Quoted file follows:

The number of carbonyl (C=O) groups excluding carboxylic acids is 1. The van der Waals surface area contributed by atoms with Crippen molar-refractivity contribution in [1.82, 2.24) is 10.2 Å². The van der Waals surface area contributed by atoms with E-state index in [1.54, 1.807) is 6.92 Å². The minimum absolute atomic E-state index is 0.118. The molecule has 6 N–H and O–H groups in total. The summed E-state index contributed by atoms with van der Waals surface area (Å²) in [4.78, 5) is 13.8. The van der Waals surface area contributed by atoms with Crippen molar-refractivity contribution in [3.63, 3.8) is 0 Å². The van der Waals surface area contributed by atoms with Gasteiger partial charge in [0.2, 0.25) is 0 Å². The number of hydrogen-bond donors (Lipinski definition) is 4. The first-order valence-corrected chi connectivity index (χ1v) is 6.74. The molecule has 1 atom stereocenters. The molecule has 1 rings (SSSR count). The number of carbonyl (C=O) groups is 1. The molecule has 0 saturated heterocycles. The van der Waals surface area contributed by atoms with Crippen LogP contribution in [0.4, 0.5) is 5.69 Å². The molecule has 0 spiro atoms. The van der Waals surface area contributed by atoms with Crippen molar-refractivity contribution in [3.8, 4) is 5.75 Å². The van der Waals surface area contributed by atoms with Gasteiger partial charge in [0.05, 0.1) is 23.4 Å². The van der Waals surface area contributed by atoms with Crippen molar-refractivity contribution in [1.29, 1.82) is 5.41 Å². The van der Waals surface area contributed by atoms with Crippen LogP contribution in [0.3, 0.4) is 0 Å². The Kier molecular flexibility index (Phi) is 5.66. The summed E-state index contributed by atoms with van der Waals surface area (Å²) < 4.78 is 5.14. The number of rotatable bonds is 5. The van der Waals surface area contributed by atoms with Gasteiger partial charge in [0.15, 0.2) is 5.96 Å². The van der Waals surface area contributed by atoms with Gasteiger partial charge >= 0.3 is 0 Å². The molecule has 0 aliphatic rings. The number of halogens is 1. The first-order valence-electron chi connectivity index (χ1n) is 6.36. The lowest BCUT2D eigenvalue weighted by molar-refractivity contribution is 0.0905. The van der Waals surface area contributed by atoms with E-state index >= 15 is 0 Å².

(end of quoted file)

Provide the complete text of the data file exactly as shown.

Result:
The number of carbonyl (C=O) groups excluding carboxylic acids is 1. The van der Waals surface area contributed by atoms with Crippen molar-refractivity contribution in [1.82, 2.24) is 10.2 Å². The van der Waals surface area contributed by atoms with E-state index in [1.54, 1.807) is 6.92 Å². The minimum absolute atomic E-state index is 0.118. The molecule has 6 N–H and O–H groups in total. The summed E-state index contributed by atoms with van der Waals surface area (Å²) in [4.78, 5) is 13.8. The van der Waals surface area contributed by atoms with Crippen molar-refractivity contribution in [3.63, 3.8) is 0 Å². The van der Waals surface area contributed by atoms with Gasteiger partial charge in [0.2, 0.25) is 0 Å². The number of hydrogen-bond donors (Lipinski definition) is 4. The first-order valence-corrected chi connectivity index (χ1v) is 6.74. The molecule has 1 atom stereocenters. The molecule has 1 rings (SSSR count). The number of carbonyl (C=O) groups is 1. The molecule has 0 saturated heterocycles. The van der Waals surface area contributed by atoms with Crippen LogP contribution in [0.4, 0.5) is 5.69 Å². The molecule has 0 spiro atoms. The van der Waals surface area contributed by atoms with Crippen molar-refractivity contribution in [3.8, 4) is 5.75 Å². The van der Waals surface area contributed by atoms with Gasteiger partial charge in [0.05, 0.1) is 23.4 Å². The van der Waals surface area contributed by atoms with Crippen molar-refractivity contribution in [1.29, 1.82) is 5.41 Å². The van der Waals surface area contributed by atoms with Crippen LogP contribution in [0.3, 0.4) is 0 Å². The Kier molecular flexibility index (Phi) is 5.66. The summed E-state index contributed by atoms with van der Waals surface area (Å²) < 4.78 is 5.14. The number of rotatable bonds is 5. The van der Waals surface area contributed by atoms with Gasteiger partial charge in [0.15, 0.2) is 5.96 Å². The van der Waals surface area contributed by atoms with Gasteiger partial charge >= 0.3 is 0 Å². The molecule has 0 aliphatic rings. The number of halogens is 1. The first-order valence-electron chi connectivity index (χ1n) is 6.36. The lowest BCUT2D eigenvalue weighted by molar-refractivity contribution is 0.0905. The van der Waals surface area contributed by atoms with E-state index >= 15 is 0 Å².